We all have bad weeks. Mine recently made me marvel at the astonishing dysfunction of our health care system. In calling out the system I intend no disrespect to the talented and heroic overachievers in nursing, pharmacy, medicine and the other providers who fight the system every day on behalf of our patients.

Despite such efforts, the sad but undeniable fact is that our health care system — the way the U.S. distributes and pays for health care — makes it the most expensive failed enterprise in the history of human civilization.

Part of what set me off that week was a series of examples of my patients’ chronic struggles to access mental health services. After years of poor funding and a deluge of demand since the pandemic began, providers are in short supply. Scarcity is coupled with barriers imposed by insurance networks. Absent reasonable access to services, primary care doctors like me become the psychiatrists of first and last resort, pushing the bounds of our competence. But what else can we do?

A second part of the week’s grind was the latest obstacles to drug therapy. The costs are so high for so many medicines that even insured patients struggle. Take Ozempic. There’s no generic, and it’s a financial stretch at nearly $900 a month, but it helps my diabetic patients — until last week, when they couldn’t find it. Why? Because of its newly recognized use for weight loss. It’s suddenly so popular that pharmacies run out. How can a system allow wealthy individuals looking to shed a few pounds to use their cash to elbow aside diabetics who actually need the drug?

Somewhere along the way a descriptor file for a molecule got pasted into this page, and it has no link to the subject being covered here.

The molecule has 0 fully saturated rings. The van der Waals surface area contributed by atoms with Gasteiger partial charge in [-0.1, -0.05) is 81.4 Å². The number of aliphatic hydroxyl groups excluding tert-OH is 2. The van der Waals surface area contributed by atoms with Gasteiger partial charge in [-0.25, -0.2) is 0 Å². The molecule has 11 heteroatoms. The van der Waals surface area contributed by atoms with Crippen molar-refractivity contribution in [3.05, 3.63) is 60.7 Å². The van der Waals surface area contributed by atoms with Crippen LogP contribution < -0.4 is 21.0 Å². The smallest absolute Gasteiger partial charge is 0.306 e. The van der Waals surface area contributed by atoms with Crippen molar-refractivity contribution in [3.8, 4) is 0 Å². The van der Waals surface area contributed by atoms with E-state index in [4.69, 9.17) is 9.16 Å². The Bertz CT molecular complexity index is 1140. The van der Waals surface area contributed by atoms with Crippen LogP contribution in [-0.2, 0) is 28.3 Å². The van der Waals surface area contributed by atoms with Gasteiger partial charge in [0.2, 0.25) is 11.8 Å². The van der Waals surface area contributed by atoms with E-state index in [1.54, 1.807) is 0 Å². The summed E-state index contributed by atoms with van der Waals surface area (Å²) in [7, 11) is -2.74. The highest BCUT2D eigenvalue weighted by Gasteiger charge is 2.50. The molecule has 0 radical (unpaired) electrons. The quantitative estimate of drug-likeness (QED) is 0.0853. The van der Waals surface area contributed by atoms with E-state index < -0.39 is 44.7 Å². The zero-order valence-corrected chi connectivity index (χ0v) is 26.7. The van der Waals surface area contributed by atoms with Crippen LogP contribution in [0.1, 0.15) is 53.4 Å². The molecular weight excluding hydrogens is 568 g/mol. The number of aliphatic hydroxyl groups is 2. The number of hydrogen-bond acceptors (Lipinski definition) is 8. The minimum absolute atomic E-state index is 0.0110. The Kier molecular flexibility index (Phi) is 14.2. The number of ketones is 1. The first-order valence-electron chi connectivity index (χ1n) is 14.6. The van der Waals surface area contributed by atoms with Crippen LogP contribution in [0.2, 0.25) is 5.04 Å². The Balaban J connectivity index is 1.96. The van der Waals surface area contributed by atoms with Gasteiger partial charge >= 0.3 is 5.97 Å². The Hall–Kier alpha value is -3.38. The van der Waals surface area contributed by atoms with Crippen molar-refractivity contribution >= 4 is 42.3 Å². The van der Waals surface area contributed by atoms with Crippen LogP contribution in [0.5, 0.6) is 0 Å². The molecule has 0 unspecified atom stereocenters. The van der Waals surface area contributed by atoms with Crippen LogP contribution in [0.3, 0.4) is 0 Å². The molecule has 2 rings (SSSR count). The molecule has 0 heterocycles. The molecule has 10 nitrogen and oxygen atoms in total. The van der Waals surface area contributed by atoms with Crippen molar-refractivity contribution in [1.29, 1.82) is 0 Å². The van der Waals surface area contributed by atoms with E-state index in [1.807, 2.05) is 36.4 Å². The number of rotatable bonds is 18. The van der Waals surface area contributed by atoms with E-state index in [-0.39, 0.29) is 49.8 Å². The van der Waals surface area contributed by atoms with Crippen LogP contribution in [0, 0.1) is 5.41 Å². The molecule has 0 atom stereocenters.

A third conspicuous failure of our health care system, looming in the background every week for physicians like me, is hospital funding. Hospitals have survived for years by collecting high fees from commercial insurers to subsidize losses from treating Medicaid and Medicare patients. With a rise in the cost of care, and a shift toward patients on government plans and away from private insurance, even the most prestigious and well managed hospitals, both locally and nationally, face an emerging flood of red ink. Many are cutting costs sharply to preserve solvency. In a rational system, the revenue that supports critical institutions like hospitals would not be subject to perennial financial crises.

These are only a few of the ways that the U.S. health care system’s failures now weigh on physicians. …read more

Source:: The Mercury News


Opinion: How has American health care gone so terribly wrong?

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